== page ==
Last week many of the multiples delivered their Xmas trading reports along with the Kantar Worldpanel’s view on the sectors 12 week performance. They report that grocery price inflation is 4.5% at the end of 2012.
Top performers in the run up to Christmas were the discount stores with Aldi reporting a 30% year on year increase for the 13 weeks to 23rd December! Lidl were up by 10.8% and Iceland by 9.7%. Up market supermarket Waitrose said like-for-like sales rose 5.4 per cent between 18 December and New Year’s Eve.
The major supermarket chains found trading more challenging. Tesco came out ‘top’ with UK like for like sales up 1.7% compared with 2011’s poor performance, but they still reported less sales than two years ago. Sainsburys however have reported a sales increase for both Christmases. Morrisons had a poor 6 weeks up to 30th December with like for like shrinking by 2.5%.
When food price inflation of 4.5% is taken into account the volume of goods sold has been impacted. Sainsburys claimed that they served more customers in the week before Christmas ever before. If their Melksham store is a fair example of the company then shoppers did not buy as much non grocery Christmas products as expected as they had a large display of reduced seasonal goods in the two weeks after the event.
Hard discounter Aldi spectacular performance was supported by the most memorable TV advertising campaign. Of the other TV campaigns Tesco’s stood out because of its change of style with the rest not making that much impact (on me at least).
Here are some key lessons that I have taken from the multiples trading statements.
From Aldi the key lessons are: be consistent with your marketing messages to your customers so that they know who you are and that you deliver what you say you will. Low price, limited range, slick no frills service.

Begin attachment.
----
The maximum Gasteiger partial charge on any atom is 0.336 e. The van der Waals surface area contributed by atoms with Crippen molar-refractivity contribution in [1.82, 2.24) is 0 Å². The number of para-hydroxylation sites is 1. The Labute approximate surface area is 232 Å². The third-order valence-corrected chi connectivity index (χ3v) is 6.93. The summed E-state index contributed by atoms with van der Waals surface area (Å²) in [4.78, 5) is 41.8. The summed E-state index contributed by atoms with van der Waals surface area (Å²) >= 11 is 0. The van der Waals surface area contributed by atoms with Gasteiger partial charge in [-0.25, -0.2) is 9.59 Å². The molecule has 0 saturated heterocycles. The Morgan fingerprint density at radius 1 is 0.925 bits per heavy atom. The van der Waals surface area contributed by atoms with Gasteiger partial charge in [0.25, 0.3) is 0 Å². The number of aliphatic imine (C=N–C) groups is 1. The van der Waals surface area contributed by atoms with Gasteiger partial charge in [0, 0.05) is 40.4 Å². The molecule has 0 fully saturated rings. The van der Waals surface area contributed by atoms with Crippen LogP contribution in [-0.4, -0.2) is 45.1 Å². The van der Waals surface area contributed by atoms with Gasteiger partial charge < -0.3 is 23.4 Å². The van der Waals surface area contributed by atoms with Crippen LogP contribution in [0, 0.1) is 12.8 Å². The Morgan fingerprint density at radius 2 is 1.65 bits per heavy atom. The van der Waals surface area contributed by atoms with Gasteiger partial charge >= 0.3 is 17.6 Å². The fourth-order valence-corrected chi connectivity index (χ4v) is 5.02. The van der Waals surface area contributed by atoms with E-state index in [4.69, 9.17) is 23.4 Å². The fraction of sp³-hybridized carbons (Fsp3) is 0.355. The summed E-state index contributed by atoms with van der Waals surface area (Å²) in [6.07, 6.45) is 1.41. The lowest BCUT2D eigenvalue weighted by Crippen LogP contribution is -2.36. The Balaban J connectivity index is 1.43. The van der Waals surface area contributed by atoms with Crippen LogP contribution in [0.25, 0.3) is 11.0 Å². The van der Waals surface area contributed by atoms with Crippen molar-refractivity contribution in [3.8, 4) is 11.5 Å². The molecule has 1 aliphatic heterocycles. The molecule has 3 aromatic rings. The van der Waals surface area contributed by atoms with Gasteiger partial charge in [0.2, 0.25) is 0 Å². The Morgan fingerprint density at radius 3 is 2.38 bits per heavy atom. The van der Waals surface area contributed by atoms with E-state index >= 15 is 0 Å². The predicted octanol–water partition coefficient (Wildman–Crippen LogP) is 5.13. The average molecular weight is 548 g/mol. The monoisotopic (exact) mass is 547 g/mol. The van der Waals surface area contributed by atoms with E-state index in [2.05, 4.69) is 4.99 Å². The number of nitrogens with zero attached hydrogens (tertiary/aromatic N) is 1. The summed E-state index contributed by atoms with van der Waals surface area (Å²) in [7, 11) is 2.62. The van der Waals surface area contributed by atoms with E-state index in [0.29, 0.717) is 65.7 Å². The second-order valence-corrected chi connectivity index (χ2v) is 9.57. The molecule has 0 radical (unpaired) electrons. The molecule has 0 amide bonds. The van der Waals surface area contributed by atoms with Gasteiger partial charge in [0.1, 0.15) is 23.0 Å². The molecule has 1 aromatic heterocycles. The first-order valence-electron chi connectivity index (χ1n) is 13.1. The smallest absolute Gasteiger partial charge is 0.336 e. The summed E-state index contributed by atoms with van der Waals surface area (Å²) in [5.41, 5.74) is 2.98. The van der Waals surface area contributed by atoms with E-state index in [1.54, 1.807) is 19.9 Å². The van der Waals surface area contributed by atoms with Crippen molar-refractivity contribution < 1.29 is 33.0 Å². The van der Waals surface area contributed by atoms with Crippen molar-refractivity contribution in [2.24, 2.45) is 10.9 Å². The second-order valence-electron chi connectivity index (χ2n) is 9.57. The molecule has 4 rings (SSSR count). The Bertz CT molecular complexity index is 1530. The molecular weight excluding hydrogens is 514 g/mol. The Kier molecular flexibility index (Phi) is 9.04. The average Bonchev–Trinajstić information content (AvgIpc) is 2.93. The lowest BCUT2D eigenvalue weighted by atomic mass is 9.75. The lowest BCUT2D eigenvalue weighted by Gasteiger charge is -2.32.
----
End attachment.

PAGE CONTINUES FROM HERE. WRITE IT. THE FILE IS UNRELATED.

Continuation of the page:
From Tesco it was about a delivering on the promise of more staff and better money off promotions.
From Sainsburys it was trying to get customers to see Christmas as being more than just the 25th December and hammering on with their long term Price Match campaign.
From Morrisons, well the only thing I remember is the CEO pleading with Government to let them open longer on the final Sunday before Christmas and that didn’t work.
Its important to always review your performance and try and benchmark it against your peers and competitors. If you haven’t done so already now is the time for you to review how your Christmas trading performed in 2012.
CHRISTMAS PERFORMANCE CHECKLIST:
- Did you under buy or over buy in any of your categories?
- Was your sales floor layout effective, did you try different things that worked well?
- Were your trading hours what your customers wanted?
- Could you have trained your staff better?
- Was your advertising and marketing effective?
- Were there any unique circumstances that will not recur again?
- Do the research now by asking your staff and customers about how easy they found your store to use last month and discover how they think you could have improved. Make your notes and add these thoughts into your plans for 2013.
How did you do over the festive season? Let us know in the comments below